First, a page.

The only real upgrades were a cellular modem and a little bit prettier case.

Saying apple "invented" modern smartphones is a bit like saying Tesla invented electric cars. No they didn't, they just made a really good one that is very popular.


The capacitive multi-touch screen was definitely new.


honestly i think that was the biggest reason for its success. Blackberry was already a thing, but that big honking, clunky keyboard was just silly on a phone, and meant you had an exceptionally little amount of screen real estate. The developments in capacitive touch made a lot of room for other improvements to handheld devices.


I agree. I liked Palm OS back in the day and used to have two generations of Sony Clié PDAs with resistive touchscreens. The first one (an SL10) had a grayscale square touchscreen and a little "Graffiti" area below it where you could jot down simplified characters and some gestures. The second one (TG50) was really neat. It had a color screen (I remember watching videos and playing ScummVM Lucas Arts adventures on this in 2003 or 2004!) and it replaced the Graffiti area with an actual hardware keyboard. Text entry worked so much better than it used to with that pseudo-handwriting recognition.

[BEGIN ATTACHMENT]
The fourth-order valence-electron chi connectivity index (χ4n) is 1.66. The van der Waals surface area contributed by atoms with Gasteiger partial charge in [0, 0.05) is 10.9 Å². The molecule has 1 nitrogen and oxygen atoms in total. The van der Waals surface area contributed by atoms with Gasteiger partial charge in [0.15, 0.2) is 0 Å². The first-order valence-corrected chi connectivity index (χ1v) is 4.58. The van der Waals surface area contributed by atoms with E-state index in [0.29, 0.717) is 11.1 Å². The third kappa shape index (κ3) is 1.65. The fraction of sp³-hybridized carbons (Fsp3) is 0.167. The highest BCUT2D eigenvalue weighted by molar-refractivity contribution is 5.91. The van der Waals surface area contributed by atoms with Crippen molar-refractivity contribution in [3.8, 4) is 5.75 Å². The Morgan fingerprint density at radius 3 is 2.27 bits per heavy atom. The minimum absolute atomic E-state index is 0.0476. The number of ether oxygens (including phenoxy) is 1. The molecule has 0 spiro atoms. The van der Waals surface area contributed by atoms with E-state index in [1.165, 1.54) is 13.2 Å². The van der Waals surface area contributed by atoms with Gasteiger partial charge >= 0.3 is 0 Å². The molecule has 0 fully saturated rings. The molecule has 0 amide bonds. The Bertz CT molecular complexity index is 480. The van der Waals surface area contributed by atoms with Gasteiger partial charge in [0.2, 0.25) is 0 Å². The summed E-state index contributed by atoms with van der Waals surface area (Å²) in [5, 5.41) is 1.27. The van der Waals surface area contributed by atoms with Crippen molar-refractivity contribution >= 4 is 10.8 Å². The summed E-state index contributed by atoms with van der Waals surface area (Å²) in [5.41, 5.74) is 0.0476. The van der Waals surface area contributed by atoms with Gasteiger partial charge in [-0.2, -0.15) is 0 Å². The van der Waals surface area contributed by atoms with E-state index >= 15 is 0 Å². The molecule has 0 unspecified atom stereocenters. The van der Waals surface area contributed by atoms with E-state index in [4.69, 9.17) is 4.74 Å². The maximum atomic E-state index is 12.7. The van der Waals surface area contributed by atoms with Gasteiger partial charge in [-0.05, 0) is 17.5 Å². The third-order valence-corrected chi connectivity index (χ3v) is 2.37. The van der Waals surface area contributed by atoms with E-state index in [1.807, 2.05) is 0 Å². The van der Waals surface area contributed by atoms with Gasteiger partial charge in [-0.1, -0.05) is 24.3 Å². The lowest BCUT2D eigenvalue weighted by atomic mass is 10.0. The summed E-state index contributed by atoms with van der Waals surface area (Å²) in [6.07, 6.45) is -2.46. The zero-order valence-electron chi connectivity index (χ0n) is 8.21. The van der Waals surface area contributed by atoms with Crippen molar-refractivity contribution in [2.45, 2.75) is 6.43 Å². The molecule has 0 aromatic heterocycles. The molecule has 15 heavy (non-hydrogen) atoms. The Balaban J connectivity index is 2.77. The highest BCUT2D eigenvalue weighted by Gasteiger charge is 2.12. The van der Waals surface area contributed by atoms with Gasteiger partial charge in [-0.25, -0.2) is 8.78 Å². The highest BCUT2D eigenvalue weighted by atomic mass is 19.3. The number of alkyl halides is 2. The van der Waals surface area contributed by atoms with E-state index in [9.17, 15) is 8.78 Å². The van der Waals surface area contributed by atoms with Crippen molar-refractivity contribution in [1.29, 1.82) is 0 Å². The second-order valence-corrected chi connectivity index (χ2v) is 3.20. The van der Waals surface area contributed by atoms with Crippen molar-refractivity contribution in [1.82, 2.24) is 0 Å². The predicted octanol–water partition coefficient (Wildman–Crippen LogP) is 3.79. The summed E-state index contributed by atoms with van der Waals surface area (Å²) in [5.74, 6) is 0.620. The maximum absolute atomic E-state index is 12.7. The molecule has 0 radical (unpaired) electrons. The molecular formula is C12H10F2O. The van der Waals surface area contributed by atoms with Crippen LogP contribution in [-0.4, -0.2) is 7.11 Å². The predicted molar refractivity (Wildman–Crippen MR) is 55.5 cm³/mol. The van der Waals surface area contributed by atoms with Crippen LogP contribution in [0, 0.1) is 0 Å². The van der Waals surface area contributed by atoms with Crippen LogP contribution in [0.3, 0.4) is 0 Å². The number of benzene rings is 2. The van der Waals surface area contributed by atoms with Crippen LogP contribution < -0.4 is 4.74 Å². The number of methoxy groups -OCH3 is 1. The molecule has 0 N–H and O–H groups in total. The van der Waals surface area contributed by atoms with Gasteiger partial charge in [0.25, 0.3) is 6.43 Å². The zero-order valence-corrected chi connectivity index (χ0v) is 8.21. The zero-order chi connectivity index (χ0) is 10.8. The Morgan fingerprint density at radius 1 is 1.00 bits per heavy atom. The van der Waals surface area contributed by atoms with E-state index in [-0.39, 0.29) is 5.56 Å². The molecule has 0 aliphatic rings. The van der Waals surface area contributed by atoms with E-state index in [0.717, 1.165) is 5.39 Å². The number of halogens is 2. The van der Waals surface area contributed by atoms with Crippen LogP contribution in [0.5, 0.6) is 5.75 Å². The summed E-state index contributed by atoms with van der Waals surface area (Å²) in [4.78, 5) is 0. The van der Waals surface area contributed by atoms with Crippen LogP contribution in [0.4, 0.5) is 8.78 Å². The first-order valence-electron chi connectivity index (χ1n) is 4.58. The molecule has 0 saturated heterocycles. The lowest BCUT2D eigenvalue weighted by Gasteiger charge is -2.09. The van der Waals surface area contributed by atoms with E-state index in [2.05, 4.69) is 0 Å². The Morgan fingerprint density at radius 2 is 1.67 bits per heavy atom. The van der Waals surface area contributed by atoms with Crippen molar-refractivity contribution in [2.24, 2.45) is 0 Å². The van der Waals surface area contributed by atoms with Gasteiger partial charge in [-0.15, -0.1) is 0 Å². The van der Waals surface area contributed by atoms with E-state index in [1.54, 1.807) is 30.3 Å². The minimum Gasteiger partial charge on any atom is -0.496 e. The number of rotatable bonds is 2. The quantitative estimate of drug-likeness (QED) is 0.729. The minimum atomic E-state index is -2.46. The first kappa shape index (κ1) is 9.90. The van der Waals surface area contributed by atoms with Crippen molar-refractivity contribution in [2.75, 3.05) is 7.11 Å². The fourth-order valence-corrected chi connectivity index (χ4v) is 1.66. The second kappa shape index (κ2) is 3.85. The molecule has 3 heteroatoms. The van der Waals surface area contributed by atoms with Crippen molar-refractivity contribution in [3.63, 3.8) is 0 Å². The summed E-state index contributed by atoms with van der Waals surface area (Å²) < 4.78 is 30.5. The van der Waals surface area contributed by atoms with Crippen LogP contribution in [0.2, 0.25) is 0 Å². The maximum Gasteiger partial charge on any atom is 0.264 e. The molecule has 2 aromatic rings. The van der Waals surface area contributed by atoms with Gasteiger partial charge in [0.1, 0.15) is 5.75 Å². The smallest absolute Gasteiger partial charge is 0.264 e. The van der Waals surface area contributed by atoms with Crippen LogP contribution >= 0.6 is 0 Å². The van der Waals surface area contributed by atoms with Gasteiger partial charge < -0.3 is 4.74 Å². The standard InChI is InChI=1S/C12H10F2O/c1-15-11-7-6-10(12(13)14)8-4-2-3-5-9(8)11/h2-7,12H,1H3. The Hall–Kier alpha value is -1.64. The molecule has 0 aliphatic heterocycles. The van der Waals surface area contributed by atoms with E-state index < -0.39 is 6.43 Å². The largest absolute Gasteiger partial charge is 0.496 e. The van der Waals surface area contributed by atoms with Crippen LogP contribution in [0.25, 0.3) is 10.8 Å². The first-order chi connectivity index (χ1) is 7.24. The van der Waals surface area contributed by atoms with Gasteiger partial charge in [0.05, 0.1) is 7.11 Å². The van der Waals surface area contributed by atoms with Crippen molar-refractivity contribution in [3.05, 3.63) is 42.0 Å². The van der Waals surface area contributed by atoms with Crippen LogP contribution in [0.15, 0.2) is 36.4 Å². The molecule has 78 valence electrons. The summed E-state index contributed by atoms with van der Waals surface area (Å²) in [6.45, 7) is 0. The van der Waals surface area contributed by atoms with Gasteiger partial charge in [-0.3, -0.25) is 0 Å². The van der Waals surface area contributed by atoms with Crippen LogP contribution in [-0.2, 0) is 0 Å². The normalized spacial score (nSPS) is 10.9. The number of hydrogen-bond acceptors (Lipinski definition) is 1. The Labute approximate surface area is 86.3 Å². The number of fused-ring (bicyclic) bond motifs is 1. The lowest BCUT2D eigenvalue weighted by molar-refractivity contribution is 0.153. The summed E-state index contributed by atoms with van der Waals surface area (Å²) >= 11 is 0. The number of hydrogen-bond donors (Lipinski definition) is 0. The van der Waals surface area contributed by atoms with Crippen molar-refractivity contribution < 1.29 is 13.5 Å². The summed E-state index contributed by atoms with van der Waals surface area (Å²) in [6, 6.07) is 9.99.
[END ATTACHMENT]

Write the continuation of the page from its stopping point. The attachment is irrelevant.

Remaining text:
Much later, when I saw Apple and Android smartphones, I could not understand how anybody could stand the onscreen keyboards. But the truth is that the multitouch hardware allowed to progress these systems far enough that they would surpass earlier tiny physical keyboards.


I had a Treo before my iPhone. The iPhone added a far superior user experience, and with the iPhone 3G, a cellular network arrived that was fast enough to be actually useful. Most of all Apple's App Store and iTunes' licensing offered expandability, media, and services that Palm could only dream of.

Apple's chief invention wasn't hardware. It was Apple's digital infrastructure that made the iPhone intoxicatingly can't-live-without-it. (Unfortunately the SciAm article missed this completely.)


I doubt the idea of such a phone was ever very unique. I got laughed at in high school (2004) for saying something along the lines of "in 10 years all our phones will be one big screen and they will be powerful enough to fulfil most of our personal computing needs". I also believed they would be docked to become full featured PCs, but I guess that niche has been filled for many with the rise of tablets. (which I appalling, but I guess thats just because I don't understand their appeal at all).

TFA article claims something similar: it was apple that took a bunch of ideas and made it into something people wanted to actually use. I, and I doubt many people here, would have a good enough vision and understanding of what people actually wanted.


Don't forget, the lot of ideas that Apple took to make the iPhone where mostly built off a bunch of other ideas them self.

I find us in a strange new era of people using the past as a way to diminish the now. I grow tired of people pushing the notion that we today must pay for the sins and attribute success to past generations.

If we go far enough back I am sure if the wheel had never been invented we would have none of what we have today and would still be smashing rocks around in a cave.


> I also believed they would be docked to become full featured PCs

This looks like a good description of Samsung DeX.